Monday, February 07, 2011
A recent spate of intrigue and research took me to different ends of MCPL’s spectrum of resources. One day I found my deciding to jump on the bandwagon and try the latest in book reading technology. Never much one for listening to audiobooks (regardless of the format), my curiousity was piqued when word came forth that Overdrive, one of our ebook and eaudiobook providers, had launched an update of its app for iPhones
(also works on iPod Touches). I decided to download it on mine and give it a whirl. I’m now three or four chapters in to my first ebook, So Yesterday by Scott Westerfeld.
So far, it’s been a pleasant experience. The ebook even tells me how many pages I have left in each chapter as I go along.
Apparently, many of you have made a connection with our virtual collection of reading materials. A recent check showed that on the selected day only 22 of the 1,467 epub formatted ebooks in our collection were checked in and ready to download. The rest are sitting in various iPhones, Androids, iPads, and other such devices, being devoured by rabid 21st century readers.
For those who haven't made the connection yet, MCPL has two great electronic library resources worth plugging into: Overdrive
(for ebooks and eaudiobooks) and NetLibrary
(mainly audiobooks but also has ebook versions of CliffsNotes). Note to eReaders: only epub files can be read on Apple devices (iPhone, iPad, iPod). The app comes in handy in this regard since it will only search and display titles that can be downloaded to one of these devices. Happy eReading!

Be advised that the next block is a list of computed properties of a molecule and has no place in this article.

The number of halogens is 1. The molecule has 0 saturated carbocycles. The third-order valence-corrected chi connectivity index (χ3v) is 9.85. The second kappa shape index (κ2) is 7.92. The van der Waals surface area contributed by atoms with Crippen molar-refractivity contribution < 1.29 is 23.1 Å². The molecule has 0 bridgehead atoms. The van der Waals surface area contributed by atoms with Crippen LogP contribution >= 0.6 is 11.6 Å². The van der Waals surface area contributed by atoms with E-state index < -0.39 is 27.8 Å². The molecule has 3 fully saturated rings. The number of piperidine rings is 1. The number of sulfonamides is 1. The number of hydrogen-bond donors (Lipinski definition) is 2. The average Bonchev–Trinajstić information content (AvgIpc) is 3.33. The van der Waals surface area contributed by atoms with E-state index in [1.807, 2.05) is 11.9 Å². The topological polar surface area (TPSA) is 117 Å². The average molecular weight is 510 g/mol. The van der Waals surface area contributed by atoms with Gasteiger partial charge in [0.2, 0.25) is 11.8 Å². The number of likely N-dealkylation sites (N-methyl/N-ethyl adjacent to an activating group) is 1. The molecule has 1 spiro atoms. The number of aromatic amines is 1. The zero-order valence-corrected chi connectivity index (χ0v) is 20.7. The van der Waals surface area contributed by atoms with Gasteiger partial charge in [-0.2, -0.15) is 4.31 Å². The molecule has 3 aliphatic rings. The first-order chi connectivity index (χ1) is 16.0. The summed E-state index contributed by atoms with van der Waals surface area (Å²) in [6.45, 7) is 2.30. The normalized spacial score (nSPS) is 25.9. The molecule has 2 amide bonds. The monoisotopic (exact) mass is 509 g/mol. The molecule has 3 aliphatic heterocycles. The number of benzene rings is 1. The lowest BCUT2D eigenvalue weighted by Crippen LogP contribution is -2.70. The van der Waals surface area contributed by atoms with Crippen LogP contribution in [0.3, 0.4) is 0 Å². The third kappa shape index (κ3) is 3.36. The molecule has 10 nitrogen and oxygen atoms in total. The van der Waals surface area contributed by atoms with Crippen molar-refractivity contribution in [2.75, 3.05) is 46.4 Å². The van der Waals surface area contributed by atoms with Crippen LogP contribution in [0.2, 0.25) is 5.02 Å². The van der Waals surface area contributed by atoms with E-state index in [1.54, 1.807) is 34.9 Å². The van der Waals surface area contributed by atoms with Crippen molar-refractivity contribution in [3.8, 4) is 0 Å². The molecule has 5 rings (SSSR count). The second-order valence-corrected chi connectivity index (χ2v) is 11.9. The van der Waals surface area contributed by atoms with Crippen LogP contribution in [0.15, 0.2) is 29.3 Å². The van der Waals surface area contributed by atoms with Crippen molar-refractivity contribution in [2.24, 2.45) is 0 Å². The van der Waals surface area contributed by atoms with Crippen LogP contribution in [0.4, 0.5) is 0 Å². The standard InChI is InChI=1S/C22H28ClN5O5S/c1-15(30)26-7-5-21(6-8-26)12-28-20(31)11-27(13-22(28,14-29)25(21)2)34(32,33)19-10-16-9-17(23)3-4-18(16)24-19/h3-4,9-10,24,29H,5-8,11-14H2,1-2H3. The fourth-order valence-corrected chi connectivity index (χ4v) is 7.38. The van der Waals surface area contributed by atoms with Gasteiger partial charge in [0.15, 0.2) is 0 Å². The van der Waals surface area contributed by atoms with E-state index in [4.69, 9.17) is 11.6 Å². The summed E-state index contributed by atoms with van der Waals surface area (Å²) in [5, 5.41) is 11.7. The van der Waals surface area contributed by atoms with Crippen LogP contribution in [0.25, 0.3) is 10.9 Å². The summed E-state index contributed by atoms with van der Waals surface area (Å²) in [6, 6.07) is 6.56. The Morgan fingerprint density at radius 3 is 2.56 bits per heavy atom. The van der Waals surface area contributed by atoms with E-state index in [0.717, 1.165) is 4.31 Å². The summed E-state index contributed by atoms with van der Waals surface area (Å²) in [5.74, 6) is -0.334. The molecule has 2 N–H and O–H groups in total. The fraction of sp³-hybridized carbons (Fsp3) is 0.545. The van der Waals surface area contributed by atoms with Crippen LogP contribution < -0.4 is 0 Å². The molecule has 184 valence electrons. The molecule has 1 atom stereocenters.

At the other end of the spectrum, spending the holidays with my family got me interested in once again exploring old census records in HeritageQuest
in search of my ancestors. I had previously been able to find members of my mother’s family and my dad’s maternal grandparents but my dad’s paternal grandparents had proven to be elusive. My search was made complicated because my last name isn’t easily spellable. After much searching, I found them. Our last name was one letter off in the 1930 census (and not the letter that’s usually wrong) and was spelled even worse in the 1920 census.
Looking at these old census records provides one with more information than you might think. Apparently, my great-grandfather was a catcher by profession, early in his working career. No, he wasn’t a forerunner of Johnny Bench or Ivan Rodriguez. He actually worked in a tin mill, catching the sheets of tin as they came out of the roller and putting them back in to be flattened even further. The censuses provide a wealth of other information as well, including age when married, language spoken, year of immigration, birth country or state of parents, and much more. In the process of discovering this wealth of information, I found a new challenge for myself, my paternal grandmother is thus far no where to be found in the 1920 census though she’s got to be in there somewhere.
Whether you’re delving into the latest e-technology or digging up the past, MCPL is here for you!
Just a week after this blog was written, Overdrive announced the release of its new app which is optimized for iPad! Check it out here
or search for it in the Apple App Store directly from yoru iPad.